By our fascination and promotion of Christian celebrities we are in danger of building a Church that relies mostly on other peoples revelations, that no longer thinks for itself or asks the Lord for direction to the extent that we should. In fact it may be hard for many of us to accept that our favourite preacher has somehow become someone of celebrity status to us and a subtle idol instead of being simply a brother or sister who is on a journey of progressive growth and revelation just as we all are.

There are people that are gifts to the body – the five-fold ministry is a part of that, but even they should keep pointing you back to Jesus as the focus of your attention and not try to draw you to themselves. Their job description is to train the body for it’s work of ministry, not to just do the ministry themselves, become a celebrity and build a following.  They are given to train people in how to hear from the Lord for themselves and follow him, becoming good Kingdom representatives and sons and daughters who grow into maturity, releasing heaven into earth, bringing freedom wherever they go. If they are not doing this, then they’re possibly not a real five-fold ministry person or they have gone astray from their calling.

Today do take the time to do a spot check. Are there those that you follow who have become someone of celebrity status to you? Do you accept whatever they say without checking it out for yourself; if you do then determine to change that. You have the freedom to question and to grow, the liberty to think for yourself and to learn how to function as a mature son and daughter of God, walking a Spirit lead life not a celebrity led one. By all means, honour people and their gifting but don’t make them something they were never meant to be. Don’t fall into the ‘celebrity status Christian’ trap.

We’ve just had a great time with Linda and Dan Wilson. They did a mini conference for us called “Supernatural Marriage” and are the authors of the book by that name. It was, I think, the best marriage seminar/conference I have ever attended. Linda and Dan are just such lovers of God and of people that you couldn’t help but be encouraged around them.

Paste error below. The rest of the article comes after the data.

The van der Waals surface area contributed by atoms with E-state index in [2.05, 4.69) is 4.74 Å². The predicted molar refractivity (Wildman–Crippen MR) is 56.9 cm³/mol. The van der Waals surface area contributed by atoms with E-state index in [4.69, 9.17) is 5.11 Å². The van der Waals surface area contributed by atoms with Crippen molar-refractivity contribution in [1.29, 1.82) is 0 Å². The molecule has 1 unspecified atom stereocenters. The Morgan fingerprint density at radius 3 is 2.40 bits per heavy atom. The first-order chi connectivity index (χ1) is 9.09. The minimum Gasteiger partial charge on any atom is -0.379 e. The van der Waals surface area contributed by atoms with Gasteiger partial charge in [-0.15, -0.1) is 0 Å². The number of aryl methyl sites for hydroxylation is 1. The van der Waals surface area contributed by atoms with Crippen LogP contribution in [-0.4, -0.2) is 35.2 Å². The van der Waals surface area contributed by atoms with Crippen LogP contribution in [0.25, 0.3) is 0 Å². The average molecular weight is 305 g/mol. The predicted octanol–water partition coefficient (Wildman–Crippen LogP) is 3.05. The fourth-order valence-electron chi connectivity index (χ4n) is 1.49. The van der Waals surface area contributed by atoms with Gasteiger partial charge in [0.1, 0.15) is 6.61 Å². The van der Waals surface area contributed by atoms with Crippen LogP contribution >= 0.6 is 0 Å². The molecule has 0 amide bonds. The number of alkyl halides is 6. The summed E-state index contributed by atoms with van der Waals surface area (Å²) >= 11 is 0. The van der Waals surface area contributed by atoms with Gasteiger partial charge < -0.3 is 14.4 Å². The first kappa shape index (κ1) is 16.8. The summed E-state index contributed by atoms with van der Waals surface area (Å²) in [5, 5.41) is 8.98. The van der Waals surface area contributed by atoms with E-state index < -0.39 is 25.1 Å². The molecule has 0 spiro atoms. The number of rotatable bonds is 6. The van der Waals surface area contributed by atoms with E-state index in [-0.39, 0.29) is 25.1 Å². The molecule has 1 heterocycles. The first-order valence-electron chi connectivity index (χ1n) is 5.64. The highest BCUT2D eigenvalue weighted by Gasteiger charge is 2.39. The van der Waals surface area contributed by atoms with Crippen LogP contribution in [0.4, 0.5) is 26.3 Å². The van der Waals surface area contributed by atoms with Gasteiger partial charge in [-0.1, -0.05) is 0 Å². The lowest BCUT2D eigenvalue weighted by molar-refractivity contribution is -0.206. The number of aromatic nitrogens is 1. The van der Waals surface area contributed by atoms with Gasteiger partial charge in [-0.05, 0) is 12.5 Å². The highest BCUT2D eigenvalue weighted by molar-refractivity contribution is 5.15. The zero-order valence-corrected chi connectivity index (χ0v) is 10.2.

While they taught on having a supernatural marriage many of the things they taught were applicable in a far wider arena than marriage. For example – a reminder that the fruit of the Spirit is who we become, not just something we try to do.  Life in Christ is about being transformed into the image of Christ and that affects every area of our lives. There was an encouragement to pray for each other and impart to, prophesy over and release the power of the kingdom into each other’s lives. We were encouraged to consciously draw on the wisdom, might, counsel, understanding etc of the Holy Spirit in all our relationships.

Dan & Linda also shared that because we often live so conscious of the earthly realm we can get lost in the facts of our life, and the truth just gets lost. Yet truth is mightier than facts – the truth of who God is and who he wants to be to us in this present situation and what of heaven he wants to release into the situation.

All these things are a part of living the normal Christian life and it was good to be reminded of them. I don’t know about you but sometimes I find that it is all too easy to forget some of these things in the demands of daily life.

 

My God, my God, why have you forsaken me?

Jesus’ cry from the cross has for centuries been interpreted by the church to mean that the Father forsook Jesus, turned his face from him and left him to face the cross by himself. But is that true? Did the Father actually forsake Jesus and turn his back on him?

As we read those words of Jesus in scripture a seed question becomes planted in our minds – if he forsook Jesus will he turn away from us? I want to look at both of those things in this article – did he forsake Jesus and will he forsake us?